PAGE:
The ballerina

The ballerina

Left: Claire Calvert as the Lilac Fairy in Sleeping Beauty. Photo: Johann Personn

Left: Claire Calvert as the Lilac Fairy in Sleeping Beauty. Photo: Johann Personn

Royal Ballet Soloist Claire Calvert will soon be heading to Malta to play the part of Princess Aurora in the 25th anniversary ballet of the Brigitte Gauci Borda School of Dance, The Sleeping Beauty. She tells Iggy Fenech how dance became her profession.

I still remember the day I fell in love with ballet.

It was December 13, 2010, and I went to the Victoria and Albert Museum in London to roam about its halls and corridors brimm-ing with artefacts. While there, a poster announced an exhibition, titled Diaghilev and the Golden Age of the Ballets Russes, 1909-1929. I had never heard of either, but decided to visit it nonetheless.

In a nutshell, the Ballets Russes were a Russian dance company started by Serge Pavlovich Diaghilev (1872-1929). Amid the astonishing amount of objects on display at the exhibition, including backdrops painted by Picasso himself, hand-sewn costumes, jewellery, photos and Art Deco posters, I got an idea of how the Ballets Russeshad affected popular culture and the arts.

If you’ve never heard of them – like I hadn’t before that exhibition – it’s because the death of Diaghilev marked the end of the Ballet Russes. Yet, their influence can still be felt today and it has fuelled a love for ballet in Europe that has lasted over 100 years.

Today, various ballet companies have taken over their legacy: the Bolshoi Ballet in Russia, the Ballet de l’Opéra National de Paris in France and The Royal Ballet in England, to name a few.

The latter is where Claire Calvert, who will be performing the leading role of Princess Aurora in the Brigitte Gauci Borda School of Dance’s full-length ballet, The Sleeping Beauty, comes from. And as far as prestigious ballet companies go, The Royal Ballet is one of the most legendary.

“I started dancing when I was about two or three years old,” says Claire, who was promoted to Soloist of the Royal Ballet in 2012 – this means that she has to dance more roles on her own, instead of as part of the corps de ballet, which is the backbone of the company. Her next promotion will be to principal dancer, the highest rank in ballet.

“I then joined the Royal Ballet School Juniors Associates programme after an examiner told my teacher that it would be good for me,” she says. “Through that I joined the White Lodge in Richmond Park, which is where the younger dancers of the Royal Ballet School train. I was there for five years before I moved straight through to the Upper School for another three years. I was then offered a contract with The Royal Ballet, which I accepted.”

It’s a role that I have always wanted to dance and it’s amazing to have the opportunity to do so

As such an accomplished ballerina, I was unsure whether to ask her what the biggest highlight of her career was. I assumed she would find it difficult to pinpoint one, but I was surprised when The Sleeping Beauty was the first one she mentioned.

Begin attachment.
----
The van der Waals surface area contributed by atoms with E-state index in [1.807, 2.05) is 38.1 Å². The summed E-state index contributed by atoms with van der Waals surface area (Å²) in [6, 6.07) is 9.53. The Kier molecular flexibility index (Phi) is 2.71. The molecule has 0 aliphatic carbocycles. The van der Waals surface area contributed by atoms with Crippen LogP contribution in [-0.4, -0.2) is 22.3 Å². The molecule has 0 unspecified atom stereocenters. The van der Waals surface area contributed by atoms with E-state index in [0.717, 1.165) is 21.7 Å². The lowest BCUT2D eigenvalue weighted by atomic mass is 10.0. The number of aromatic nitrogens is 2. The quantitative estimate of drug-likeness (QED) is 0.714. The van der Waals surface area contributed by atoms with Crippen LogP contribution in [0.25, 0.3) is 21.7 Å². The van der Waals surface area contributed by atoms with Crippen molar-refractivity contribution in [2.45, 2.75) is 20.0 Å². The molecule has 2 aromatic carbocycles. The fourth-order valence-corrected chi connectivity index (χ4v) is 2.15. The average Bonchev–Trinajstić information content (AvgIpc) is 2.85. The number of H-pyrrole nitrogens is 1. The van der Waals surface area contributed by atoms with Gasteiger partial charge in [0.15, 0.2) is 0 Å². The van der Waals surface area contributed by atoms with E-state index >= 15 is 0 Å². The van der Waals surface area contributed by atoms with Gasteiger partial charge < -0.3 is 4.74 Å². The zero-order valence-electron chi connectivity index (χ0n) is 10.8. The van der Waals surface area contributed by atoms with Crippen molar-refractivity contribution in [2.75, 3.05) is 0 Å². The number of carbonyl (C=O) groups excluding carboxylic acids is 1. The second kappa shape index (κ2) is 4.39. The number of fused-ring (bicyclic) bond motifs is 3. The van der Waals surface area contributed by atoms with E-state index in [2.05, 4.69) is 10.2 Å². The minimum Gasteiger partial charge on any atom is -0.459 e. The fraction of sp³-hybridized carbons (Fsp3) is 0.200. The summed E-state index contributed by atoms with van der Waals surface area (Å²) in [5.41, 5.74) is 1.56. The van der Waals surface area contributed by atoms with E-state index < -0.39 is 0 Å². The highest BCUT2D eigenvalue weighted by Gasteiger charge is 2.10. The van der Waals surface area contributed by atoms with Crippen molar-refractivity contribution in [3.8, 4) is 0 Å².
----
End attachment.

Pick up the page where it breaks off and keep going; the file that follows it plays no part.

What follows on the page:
“I’ve been performing professionally for nearly nine years now and while, yes, it is hard to pinpoint the biggest highlight, I loved performing as the Lilac Fairy in The Sleeping Beauty.

Coincidentally, this was my big break. Among others, I also remember dancing the part of the Mistress in Manon and creating the part of Aeternum with Christopher Wheeldon, an international choreographer of contemporary ballet.”

It is rather poetic that Claire will be coming to Malta to dance a part in The Sleeping Beauty, even though this time she will be the leading lady in her role as Princess Aurora. “It’s a role that I have always wanted to dance and it’s amazing to have the opportunity to do so,” she says, excitedly.

The full-length ballet is to be staged at the Mediterranean Conference Centre in Valletta by the Brigitte Gauci Borda School of Dance to mark their 25th anniversary since the foundation of this dance institution.

It will be choreographed by a first artist of the Royal Ballet – and a peer of Claire’s – Erico Montes, who will also be playing the part of Prince Désiré. The choreography is being done to the music by legendary Russian composer Pyotr Ilyich Tchaikovsky, a man whose 175th birthday is being celebrated and marked all throughout the world this year.

“This won’t be my first project with Erico, however, as we have worked on a few projects beforehand, which usually find me dancing for him,” she says. “He is always so great to work with because he has a clear vision of what he wants. Yet he is also happy to listen to what you have to say and find a way to get what he wants out of you without making it uncomfortable. And that’s a great talent in itself.”

Claire and Erico will also be joined on stage by a cast of 200 dancers from the Brigitte Gauci Borda School of Dance, all of whom have worked with Erico on their role.

As a fully-fledged, full-length ballet, The Sleeping Beauty promises to be one of this cultural calendar’s biggest attractions, bringing the wondrous world of ballet to life on stage.

“This will be my first time in Malta, but I couldn’t be more excited,” Claire says.

Following their performance in Malta, both Claire and Erico will join forces again for The Nutcracker, which will take place at the Royal Opera House in Covent Garden, London. Running between December 8 and January 14, the show is almost sold out – a testament to the celebrated reputation of The Royal Ballet and a guarantee of what’s to come at Brigitte Gauci Borda’s staging of The Sleeping Beauty.

The Sleeping Beauty takes place on Saturday at 7.30pm and next Sunday at 4pm at the Mediterranean Conference Centre, Valletta. Tickets are available from the booking office, by calling 2124 3840 or online.

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